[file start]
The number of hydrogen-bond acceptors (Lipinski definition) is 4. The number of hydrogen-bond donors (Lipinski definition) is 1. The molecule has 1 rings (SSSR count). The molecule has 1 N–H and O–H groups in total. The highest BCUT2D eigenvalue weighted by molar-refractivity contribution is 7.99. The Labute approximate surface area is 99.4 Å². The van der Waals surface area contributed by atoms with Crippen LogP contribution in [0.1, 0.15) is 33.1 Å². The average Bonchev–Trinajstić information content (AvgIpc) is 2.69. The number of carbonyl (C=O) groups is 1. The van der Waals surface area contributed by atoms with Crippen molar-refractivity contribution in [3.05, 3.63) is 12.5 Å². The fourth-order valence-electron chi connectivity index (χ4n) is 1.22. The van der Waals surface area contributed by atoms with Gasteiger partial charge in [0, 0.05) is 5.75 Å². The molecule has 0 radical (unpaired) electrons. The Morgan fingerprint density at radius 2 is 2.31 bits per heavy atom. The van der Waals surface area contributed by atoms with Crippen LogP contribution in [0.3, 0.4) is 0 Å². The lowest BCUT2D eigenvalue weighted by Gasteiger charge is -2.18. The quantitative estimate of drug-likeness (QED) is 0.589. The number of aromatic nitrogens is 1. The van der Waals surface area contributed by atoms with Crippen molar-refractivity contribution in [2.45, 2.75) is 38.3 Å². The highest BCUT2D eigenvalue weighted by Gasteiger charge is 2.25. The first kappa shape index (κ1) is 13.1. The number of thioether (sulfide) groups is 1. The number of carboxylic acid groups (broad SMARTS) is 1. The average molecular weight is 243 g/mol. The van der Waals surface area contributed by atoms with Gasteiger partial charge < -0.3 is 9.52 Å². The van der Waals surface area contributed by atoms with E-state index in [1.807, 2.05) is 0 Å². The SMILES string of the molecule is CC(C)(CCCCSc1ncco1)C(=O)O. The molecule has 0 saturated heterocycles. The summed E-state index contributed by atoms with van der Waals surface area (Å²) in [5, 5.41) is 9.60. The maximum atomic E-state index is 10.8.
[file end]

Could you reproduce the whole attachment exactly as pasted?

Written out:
The number of hydrogen-bond acceptors (Lipinski definition) is 4. The number of hydrogen-bond donors (Lipinski definition) is 1. The molecule has 1 rings (SSSR count). The molecule has 1 N–H and O–H groups in total. The highest BCUT2D eigenvalue weighted by molar-refractivity contribution is 7.99. The Labute approximate surface area is 99.4 Å². The van der Waals surface area contributed by atoms with Crippen LogP contribution in [0.1, 0.15) is 33.1 Å². The average Bonchev–Trinajstić information content (AvgIpc) is 2.69. The number of carbonyl (C=O) groups is 1. The van der Waals surface area contributed by atoms with Crippen molar-refractivity contribution in [3.05, 3.63) is 12.5 Å². The fourth-order valence-electron chi connectivity index (χ4n) is 1.22. The van der Waals surface area contributed by atoms with Gasteiger partial charge in [0, 0.05) is 5.75 Å². The molecule has 0 radical (unpaired) electrons. The Morgan fingerprint density at radius 2 is 2.31 bits per heavy atom. The van der Waals surface area contributed by atoms with Crippen LogP contribution in [0.3, 0.4) is 0 Å². The lowest BCUT2D eigenvalue weighted by Gasteiger charge is -2.18. The quantitative estimate of drug-likeness (QED) is 0.589. The number of aromatic nitrogens is 1. The van der Waals surface area contributed by atoms with Crippen molar-refractivity contribution in [2.45, 2.75) is 38.3 Å². The highest BCUT2D eigenvalue weighted by Gasteiger charge is 2.25. The first kappa shape index (κ1) is 13.1. The number of thioether (sulfide) groups is 1. The number of carboxylic acid groups (broad SMARTS) is 1. The average molecular weight is 243 g/mol. The van der Waals surface area contributed by atoms with Gasteiger partial charge < -0.3 is 9.52 Å². The van der Waals surface area contributed by atoms with E-state index in [1.807, 2.05) is 0 Å². The SMILES string of the molecule is CC(C)(CCCCSc1ncco1)C(=O)O. The molecule has 0 saturated heterocycles. The summed E-state index contributed by atoms with van der Waals surface area (Å²) in [5, 5.41) is 9.60. The maximum atomic E-state index is 10.8.